INTERVIEWS, REVIEWS & RELATED ARTICLES
The Music NOVEMBER 6, 2012 - by Michael Smith
VOICE FOR AFRICA
The late Fela Kuti not only invented Afrobeat but also made it a musical statement of freedom for all Africans. His son Seun Kuti has taken up the challenge for his generation, as Michael Smith learns.
Seun, the youngest son of legendary Afrobeat pioneer Fela Kuti, leads his father's former band Egypt 80. He also continues to espouse the political and philosophical ideals of his father (as does his older brother, Femi), in particular championing freedom and equality for his Nigerian countrymen and women and all Africans. The title of his most recent album says it all - From Africa With Fury: Rise - but it also says that the youngest Kuti has finally come into his own.
"As much as possible, as an artist, you have to let the music grow with you," Kuti explains, on the line from his home in the Nigerian capital, Lagos. "So I believe you have to researching that and also transmit it to my album, and that's why I'm really happy about it. Music is always about evolution - not really about change but the degree that we grow with the art. We're working on a new one now and we're hoping to record it in Australia actually."
Seun Kuti literally grew up with this music, having taken on the mantle of lead singer for Egypt 80 at the age of fourteen when his father died of HIV/AIDS in 1997. Over the next decade, he also developed his skills on the saxophone and as a songwriter, though he was still, to some extent, working with his father's repertoire when he recorded his debut album, Many Things, in 2008, Egypt 80 still including around three-quarters of the original line-up. Now very much Seun Kuti's musical statement, the new Egypt 80 album was recorded in London; Kuti coproduced it with John Reynolds and sonic genius Brian Eno, whom he first met when Eno invited him to participate in the Luminous Festival at Sydney Opera House in 2009.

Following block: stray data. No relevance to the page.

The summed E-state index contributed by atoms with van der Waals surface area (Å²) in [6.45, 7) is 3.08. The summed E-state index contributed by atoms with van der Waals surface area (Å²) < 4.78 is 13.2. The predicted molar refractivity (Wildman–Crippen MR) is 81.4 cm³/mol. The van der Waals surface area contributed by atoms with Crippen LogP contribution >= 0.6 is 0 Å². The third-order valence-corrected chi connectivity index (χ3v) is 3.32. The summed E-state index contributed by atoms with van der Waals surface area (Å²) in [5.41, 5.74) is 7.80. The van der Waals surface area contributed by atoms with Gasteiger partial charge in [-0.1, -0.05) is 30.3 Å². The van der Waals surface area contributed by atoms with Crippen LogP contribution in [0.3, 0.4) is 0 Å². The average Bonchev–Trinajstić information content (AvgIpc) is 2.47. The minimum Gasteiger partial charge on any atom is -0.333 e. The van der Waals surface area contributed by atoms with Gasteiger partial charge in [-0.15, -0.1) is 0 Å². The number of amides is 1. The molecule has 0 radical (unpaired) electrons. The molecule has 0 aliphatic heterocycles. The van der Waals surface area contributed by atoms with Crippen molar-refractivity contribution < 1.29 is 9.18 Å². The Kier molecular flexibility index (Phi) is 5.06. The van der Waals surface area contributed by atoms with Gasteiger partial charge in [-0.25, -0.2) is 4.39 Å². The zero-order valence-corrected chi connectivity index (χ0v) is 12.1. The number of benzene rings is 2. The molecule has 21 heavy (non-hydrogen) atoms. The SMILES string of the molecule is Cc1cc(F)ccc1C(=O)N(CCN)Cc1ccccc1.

"I met him then and we've always been in contact, but I asked him to do the album with me and it's only my second album and he's such a great guy, it was not a financial thing 'cause you never see how much you have to pay but he agreed to do it. Brian is a genius, his ears for music and his production angles are quite extraordinary, while John Reynolds is the master technician, you know? Everybody came in with a magic touch I believe."
Ultimately, the test for any song as far as Kuti is concerned is how it connects in the live context. All his songs evolve on the road, the band jamming them out until they have the structure he feels best represents the ideas at the heart of them. "Afrobeat is also a way of talking to people about what is going on in the world. In Africa, there is a lack of a voice right now, because foreign musicians come on the radio and get on the TV and become propaganda in the media about the state of the people in Africa. So we don't hear from the local musicians."
Like the rest of Africa, Nigeria is a country that was carved out of the continent by European colonialists, and while it ostensibly gained independence from the UK in 1960, it remains a deeply divided country not only across ethnic and religious lines but also economically, as international oil companies continue to use their influence to corrupt government officials in order to maintain the flow of oil out of the Niger delta, an issue Kuti addresses in the title song, Rise. "All these multinational corporations are buying all the artists because they are afraid to have music talk about what's really going on instead of champagne and fast cars."